Argument 1: Congress does not have the constitutional authority to assign this determination to the Secretary of Defense. On this view, the President could simply direct the Defense Secretary to issue the waiver or President Trump could decide the matter himself  on the ground that Congress cannot, as constitutional matter, dictate the inner workings of the Executive Branch.

Argument 2: Congress does not have the constitutional authority to impose certain conditions on bilateral military cooperation such as the substantive determinations that must be made to issue a waiver or the substantive conditions that prohibit military cooperation in the first place (the statute requires the end of Russian occupation in Ukraine, as one example, as a precondition for any future military cooperation).

There are naturally constitutional arguments in the opposite direction, especially since the statute involves a decision by Congress on the appropriation of funds. Arguments in favor of the statute include that Congress gets to decide if it does not want to fund some particular activity, and that Congress need not defer to the President’s judgment to permit military-to-military cooperation with a foreign adversary.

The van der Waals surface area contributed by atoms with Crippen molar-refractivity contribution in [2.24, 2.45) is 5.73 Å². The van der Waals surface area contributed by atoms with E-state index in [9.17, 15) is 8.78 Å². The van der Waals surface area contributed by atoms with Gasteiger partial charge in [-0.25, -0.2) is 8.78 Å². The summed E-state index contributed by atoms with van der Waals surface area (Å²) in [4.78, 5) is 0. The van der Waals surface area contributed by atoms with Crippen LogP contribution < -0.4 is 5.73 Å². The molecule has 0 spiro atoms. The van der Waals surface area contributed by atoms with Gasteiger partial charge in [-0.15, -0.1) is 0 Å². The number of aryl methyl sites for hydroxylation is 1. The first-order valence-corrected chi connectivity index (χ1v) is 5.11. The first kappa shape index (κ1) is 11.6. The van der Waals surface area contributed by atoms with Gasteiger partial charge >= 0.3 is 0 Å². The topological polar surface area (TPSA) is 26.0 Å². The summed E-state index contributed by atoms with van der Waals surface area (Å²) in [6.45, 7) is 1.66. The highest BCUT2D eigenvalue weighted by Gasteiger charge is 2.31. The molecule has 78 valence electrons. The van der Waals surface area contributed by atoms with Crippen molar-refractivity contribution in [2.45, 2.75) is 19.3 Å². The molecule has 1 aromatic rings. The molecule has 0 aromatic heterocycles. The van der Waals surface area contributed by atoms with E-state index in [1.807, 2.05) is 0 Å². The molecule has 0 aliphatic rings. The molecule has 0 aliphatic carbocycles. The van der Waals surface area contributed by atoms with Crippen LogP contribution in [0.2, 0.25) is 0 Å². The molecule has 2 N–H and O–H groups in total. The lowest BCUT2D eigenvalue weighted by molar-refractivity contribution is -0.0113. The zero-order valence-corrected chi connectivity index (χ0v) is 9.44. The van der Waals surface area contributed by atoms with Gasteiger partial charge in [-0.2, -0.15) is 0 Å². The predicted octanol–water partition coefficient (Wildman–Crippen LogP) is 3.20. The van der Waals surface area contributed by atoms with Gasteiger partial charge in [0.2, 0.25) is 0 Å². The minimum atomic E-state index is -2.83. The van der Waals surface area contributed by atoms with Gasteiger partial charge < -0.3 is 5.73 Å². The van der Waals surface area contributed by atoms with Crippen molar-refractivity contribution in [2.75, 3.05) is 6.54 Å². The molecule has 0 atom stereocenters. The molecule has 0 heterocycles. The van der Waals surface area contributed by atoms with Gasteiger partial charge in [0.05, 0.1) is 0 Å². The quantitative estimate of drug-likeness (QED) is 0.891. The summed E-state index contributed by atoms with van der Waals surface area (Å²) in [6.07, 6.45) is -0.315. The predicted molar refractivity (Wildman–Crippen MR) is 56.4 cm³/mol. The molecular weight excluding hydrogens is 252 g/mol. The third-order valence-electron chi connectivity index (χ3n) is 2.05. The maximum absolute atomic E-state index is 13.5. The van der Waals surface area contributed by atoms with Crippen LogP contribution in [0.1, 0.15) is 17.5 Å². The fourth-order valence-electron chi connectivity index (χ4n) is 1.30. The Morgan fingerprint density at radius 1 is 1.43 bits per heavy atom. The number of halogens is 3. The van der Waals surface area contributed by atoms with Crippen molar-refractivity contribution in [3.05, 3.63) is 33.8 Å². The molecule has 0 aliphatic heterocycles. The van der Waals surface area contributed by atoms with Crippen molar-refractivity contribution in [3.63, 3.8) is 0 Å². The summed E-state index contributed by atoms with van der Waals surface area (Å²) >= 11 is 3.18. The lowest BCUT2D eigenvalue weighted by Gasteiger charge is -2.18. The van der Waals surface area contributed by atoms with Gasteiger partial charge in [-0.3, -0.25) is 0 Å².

The legal issues that arise here are not specific to this statute. The same questions may have implications for other legislation that Congress considers in response to the President’s actions coming out of Helsinki.

For an answer to my questions, see former acting DOD General Counsel Robert E. Talyor’s piece here. Just Security will have even more discussion of these legal questions soon.

  

About the Author(s)

Ryan Goodman

Co-Editor-in-Chief of Just Security, Anne and Joel Ehrenkranz Professor of Law at New York University School of Law, former Special Counsel to the General Counsel of the Department of Defense (2015-2016). You can follow him on Twitter @rgoodlaw.